A couple of weeks ago I was in on an University open day, talking to (approximately 17-years old) prospective students and their parents, today I was at our graduation reception, talking to the (21 to 22-year old) graduating students and their parents. The parents don’t change much between these events, the kids change a lot. It is just great to chat to our happy graduates and their proud parents. The parents are so proud of their kids. These graduates have worked hard and it is pleasing to see them being rewarded. It is a great feeling to know that you helped them.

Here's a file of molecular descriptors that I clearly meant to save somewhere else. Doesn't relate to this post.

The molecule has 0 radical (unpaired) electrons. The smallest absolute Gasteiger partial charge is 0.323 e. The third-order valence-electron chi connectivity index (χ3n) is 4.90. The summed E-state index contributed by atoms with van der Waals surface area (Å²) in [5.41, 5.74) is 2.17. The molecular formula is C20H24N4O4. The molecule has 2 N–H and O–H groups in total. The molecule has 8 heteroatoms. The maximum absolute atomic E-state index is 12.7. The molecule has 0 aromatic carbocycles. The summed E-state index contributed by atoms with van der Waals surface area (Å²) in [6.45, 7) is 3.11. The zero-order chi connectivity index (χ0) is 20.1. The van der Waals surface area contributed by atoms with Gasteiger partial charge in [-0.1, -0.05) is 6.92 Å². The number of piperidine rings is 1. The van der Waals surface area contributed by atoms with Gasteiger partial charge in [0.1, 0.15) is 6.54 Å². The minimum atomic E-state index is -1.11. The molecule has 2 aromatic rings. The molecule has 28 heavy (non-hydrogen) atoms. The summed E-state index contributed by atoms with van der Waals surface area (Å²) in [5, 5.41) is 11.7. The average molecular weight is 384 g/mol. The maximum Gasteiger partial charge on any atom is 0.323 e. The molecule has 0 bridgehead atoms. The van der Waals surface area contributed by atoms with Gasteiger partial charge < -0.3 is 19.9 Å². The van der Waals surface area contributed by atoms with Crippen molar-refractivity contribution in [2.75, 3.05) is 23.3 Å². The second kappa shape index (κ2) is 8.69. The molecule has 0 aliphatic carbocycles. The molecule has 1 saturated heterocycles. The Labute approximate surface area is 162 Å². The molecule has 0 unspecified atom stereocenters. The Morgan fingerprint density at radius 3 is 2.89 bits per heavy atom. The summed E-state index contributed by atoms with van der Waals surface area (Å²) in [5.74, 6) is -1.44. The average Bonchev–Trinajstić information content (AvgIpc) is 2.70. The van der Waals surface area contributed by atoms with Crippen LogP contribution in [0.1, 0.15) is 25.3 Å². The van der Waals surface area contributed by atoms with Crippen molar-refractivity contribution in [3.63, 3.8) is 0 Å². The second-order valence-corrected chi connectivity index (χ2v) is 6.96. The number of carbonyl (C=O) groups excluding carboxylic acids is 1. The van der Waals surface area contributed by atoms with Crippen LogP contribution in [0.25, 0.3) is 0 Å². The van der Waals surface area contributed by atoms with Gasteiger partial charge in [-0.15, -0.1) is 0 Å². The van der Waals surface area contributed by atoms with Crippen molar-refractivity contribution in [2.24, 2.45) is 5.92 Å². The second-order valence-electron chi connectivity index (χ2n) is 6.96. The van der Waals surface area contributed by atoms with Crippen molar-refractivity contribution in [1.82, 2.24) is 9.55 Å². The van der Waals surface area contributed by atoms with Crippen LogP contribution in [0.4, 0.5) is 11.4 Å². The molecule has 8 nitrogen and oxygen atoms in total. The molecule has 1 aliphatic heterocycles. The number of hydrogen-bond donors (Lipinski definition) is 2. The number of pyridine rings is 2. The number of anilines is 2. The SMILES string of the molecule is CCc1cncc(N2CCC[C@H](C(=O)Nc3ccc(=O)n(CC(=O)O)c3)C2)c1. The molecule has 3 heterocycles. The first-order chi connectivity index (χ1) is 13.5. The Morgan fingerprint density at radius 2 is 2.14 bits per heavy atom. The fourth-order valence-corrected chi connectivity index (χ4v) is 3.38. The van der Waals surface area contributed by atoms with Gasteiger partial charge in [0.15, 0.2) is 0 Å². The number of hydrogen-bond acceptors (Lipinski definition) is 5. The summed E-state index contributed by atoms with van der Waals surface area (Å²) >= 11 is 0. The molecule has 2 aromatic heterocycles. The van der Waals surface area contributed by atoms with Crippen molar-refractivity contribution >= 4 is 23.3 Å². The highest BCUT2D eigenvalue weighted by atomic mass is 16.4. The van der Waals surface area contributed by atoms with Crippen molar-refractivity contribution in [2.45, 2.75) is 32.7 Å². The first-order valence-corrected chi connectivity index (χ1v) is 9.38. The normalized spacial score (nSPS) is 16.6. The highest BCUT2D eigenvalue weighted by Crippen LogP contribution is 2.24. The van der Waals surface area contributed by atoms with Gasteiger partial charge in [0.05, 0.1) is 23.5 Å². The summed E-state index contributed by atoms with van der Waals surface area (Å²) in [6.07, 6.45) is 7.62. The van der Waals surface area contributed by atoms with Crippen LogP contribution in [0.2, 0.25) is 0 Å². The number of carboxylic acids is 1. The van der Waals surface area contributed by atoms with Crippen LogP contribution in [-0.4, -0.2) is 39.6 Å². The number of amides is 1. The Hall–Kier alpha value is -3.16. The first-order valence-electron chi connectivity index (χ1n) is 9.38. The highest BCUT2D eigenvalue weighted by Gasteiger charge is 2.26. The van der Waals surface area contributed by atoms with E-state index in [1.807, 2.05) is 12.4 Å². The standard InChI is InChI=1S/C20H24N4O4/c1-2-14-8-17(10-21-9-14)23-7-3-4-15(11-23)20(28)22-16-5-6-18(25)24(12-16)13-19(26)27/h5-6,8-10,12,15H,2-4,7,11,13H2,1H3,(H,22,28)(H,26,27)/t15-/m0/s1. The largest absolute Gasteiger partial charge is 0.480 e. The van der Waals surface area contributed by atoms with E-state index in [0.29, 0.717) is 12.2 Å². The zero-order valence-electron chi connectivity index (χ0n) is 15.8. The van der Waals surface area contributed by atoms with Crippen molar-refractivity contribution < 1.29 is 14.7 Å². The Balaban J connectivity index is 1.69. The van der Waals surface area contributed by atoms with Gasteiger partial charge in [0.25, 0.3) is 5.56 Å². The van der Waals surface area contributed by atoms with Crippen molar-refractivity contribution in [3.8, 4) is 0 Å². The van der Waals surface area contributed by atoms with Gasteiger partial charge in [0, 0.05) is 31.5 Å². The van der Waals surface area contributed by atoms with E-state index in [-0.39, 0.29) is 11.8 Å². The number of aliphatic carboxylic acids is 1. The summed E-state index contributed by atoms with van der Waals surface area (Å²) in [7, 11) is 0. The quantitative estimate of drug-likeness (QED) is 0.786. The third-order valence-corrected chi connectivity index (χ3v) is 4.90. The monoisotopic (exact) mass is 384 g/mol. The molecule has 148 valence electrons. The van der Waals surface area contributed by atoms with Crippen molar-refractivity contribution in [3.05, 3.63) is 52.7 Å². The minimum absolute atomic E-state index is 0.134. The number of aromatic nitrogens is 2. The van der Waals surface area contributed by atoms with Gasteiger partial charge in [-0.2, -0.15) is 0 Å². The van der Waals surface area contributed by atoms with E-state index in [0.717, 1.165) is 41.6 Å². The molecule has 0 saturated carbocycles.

This brings me to the repurposed Biblical quote above*. I chatted to a couple of students who did very well in their final year, but only kind-of-OK in their first two years, as they freely admitted. They did very well in their final year because they then decided to really work hard, learn stuff and maximise their considerable potential. So I can’t take very much credit for this. But I taught them of course, and over the years chatted to them about how their course was progressing, so I’d like to take a bit of credit.
Modern life as an academic is dominated by metrics and league tables, so it is good to be reminded that each year universities take in many thousands of students, and three or four years later most of them graduate smarter, wiser, and better.
*Original is “I tell you that in the same way there will be more rejoicing in heaven over one sinner who repents than over ninety-nine righteous persons who do not need to repent.” (Luke 15:7).